Category: The Gospel and the Christian Life

Death, Identity and Jesus

Introduction Colossians 3:5-17 falls within the broader section of Colossians 3:5-4:6 in which Paul gives instructions on living the Christian life. Based on their death and resurrection with Christ and the hope of future life with Him, Paul encourages the Colossians to continue eliminating sinful behaviors from their lives and cultivating Christian virtues. In Colossians 3:5-11 Paul is dealing with the sins of the past. Here Paul calls the Colossians to make a decisive break with the sinful tendencies they have carried with them in their Christian lives. In Colossians 3:12-17 Paul calls the Colossians to a holy lifestyle, consistent with their new identity in Christ. Believers have been chosen by God and stand before him as his beloved holy ones. They are to live up to what they are in Christ. Colossians 3:5-17 Put to death what is earthly in Colossians 3:5 is possible because believers have died with Christ (2:20; 3:3), they can get rid of sinful practices (Rom. 6:11; 8:13). The language of putting to death indicates that Christians have to take severe measures to conquer sin. Watchfulness and prayerfulness against it will be the first steps (Matthew 26:41), with self-discipline following (Matthew. 5:29-30). Sexual immorality refers to every kind of sexual activity outside of marriage. Five of the items that Paul lists have to do with sexual purity, stressing the importance of bringing this rest...

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The Stronghold of the Lord

Introduction In singing Psalm 27, God’s people have a way of not simply expressing confidence in Him but of cultivating that confidence for the weirdest range of challenging life situations. The psalm uses several synonyms for “enemies” (vv. 2, 6, 11, 12), giving it the concrete setting of a faithful person beset by those who would destroy him with bloodthirsty and deceitful means; one who can trust God in those circumstances can trust him in other situations as well. Explanation of Psalm 27 The terms fear (vv. 1,3) and be afraid (v.1) contrast with be confident (v.3): the faithful must learn to base their confidence on God’s ever-present protection (light, salvation, stronghold, v.1); this will be a confidence that grows through experiences of deliverance. The picture of “to eat my flesh” in verse 2 is one of evildoers as wild animals who would devour the faithful. The house of the Lord, temple, tent and sacrifices show that Psalm 27:4-6 focus on public worship; they view unhindered access to God’s presence in worship as the best of all gifts. This is the place of true delight and safety. Psalm 27:7-21 turn to address the Lord directly making it clear that the deliverance asked for is the purpose of continuing to seek God. The singing worshiper in Psalm 27:13-14 addresses each one of the other worshipers, with the admonition to live in continued confidence, returning...

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Resting Securely in God

Introduction When the faithful sing Psalm 16, they entrust themselves to the Lord and foster their confidence and contentment in His care. The Psalm uses imagery from Israel’s allocation of the land (vv.5-6) to expresses contentment in this life, and goes on to look forward to everlasting life in God’s presence (vv.9-11). Explanation of Psalm 16 The Lord is the only One on whom the psalmist relies for well-being (no good apart from you, v.2). There is a contrast between “the saints,” in whom is all my delight (v.3), and those who run after another god (v.4), whose practices the faithful will shun. The saints are the holy ones. All Israel is holy in the sense of being consecrated to the God who is himself holy; this does not guarantee, however, that every member of Israel will actually live out his holy status, and thus the command to “be holy” (Lev. 20:7-8). Here, the saints are those who have actually embraced their privilege; these are the ones whom the faithful singers should esteem, and whose company they should prefer. The psalmist utterly refuses to participate in idolatrous practices. Their names refers to the names of the false gods being worshiped rather than the names of the idolaters. The Psalm now describes in Psalm 16:5-6 the psalmist’s satisfaction with the Lord and His provision. The terms portion, lot, lines, and...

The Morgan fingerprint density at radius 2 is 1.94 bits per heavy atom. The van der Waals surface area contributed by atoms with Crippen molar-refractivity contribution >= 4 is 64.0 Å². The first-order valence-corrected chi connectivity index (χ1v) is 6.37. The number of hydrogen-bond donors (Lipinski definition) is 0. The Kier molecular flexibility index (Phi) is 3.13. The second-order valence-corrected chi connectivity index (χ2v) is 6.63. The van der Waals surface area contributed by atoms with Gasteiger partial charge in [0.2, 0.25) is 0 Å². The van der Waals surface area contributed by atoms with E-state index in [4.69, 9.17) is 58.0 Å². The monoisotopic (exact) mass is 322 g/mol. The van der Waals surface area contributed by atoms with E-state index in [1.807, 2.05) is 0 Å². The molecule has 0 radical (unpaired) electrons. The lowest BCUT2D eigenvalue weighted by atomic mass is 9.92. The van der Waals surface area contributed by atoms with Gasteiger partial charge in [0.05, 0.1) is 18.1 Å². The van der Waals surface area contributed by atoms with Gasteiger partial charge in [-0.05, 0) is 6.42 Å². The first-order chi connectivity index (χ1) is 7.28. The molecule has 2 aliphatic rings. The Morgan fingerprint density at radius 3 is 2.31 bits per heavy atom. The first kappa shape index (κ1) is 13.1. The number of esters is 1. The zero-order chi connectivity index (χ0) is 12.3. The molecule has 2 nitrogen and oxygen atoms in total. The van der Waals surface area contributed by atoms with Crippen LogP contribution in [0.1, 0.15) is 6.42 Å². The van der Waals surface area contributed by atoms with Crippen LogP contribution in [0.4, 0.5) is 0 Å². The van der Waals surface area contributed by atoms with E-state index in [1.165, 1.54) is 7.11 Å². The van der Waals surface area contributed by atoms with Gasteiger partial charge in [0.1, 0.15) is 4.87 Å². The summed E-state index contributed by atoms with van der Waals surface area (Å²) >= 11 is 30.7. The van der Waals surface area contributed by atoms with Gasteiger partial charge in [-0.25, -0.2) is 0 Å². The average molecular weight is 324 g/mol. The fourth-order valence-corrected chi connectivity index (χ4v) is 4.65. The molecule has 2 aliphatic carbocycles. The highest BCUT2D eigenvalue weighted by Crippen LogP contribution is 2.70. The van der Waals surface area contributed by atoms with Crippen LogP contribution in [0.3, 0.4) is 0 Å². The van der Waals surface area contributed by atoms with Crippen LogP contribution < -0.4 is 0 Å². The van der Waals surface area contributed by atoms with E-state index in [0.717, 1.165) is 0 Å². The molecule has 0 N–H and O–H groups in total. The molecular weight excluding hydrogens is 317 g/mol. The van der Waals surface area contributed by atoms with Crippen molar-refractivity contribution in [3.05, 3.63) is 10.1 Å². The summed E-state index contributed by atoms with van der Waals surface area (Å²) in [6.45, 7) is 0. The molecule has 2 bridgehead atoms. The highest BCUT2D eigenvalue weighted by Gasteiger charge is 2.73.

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Steady Growth in Godliness

Introduction In Romans 12:1-15:13 Paul teaches on God’s righteousness in everyday life. The gift of God’s saving righteousness leads to a new life. In this section Paul works out some of the practical ramifications of God’s saving mercy. Romans 12:1-2 is Paul’s paradigm for what it means to live a life totally dedication to God. Romans 12:1-2 summarizes the response to God’s grace and serve as the introduction for all of Chapters 12 through 15:13. Ephesians 4:17-20 will focus on four characteristics of the ungodly lifestyles the believer is to forsake. Explanation of Romans 12:1-2 The word “therefore” in Romans 12:1 points back to the entire argument of Romans 1:18-11:36. Christians are to give themselves entirely to God because of his saving grace. This is Paul’s main point in Romans 3:21-11:36. Sacrificial language from the Old Testament is used to denote the new life of Christians, and this means that the word bodies here refers to Christians as whole persons, for body and soul belong to God. They are a living sacrifice, meaning that they are alive from the dead since they enjoy new life with Christ (Rom. 6:4). “Living” also means that they will not be put to death as the Old Testament animal sacrifices predicted in the Old Testament, are now fulfilled in Christ. Old Testament worship focused on offering animal sacrifices in the temple whereas, Paul says that spiritual worship...

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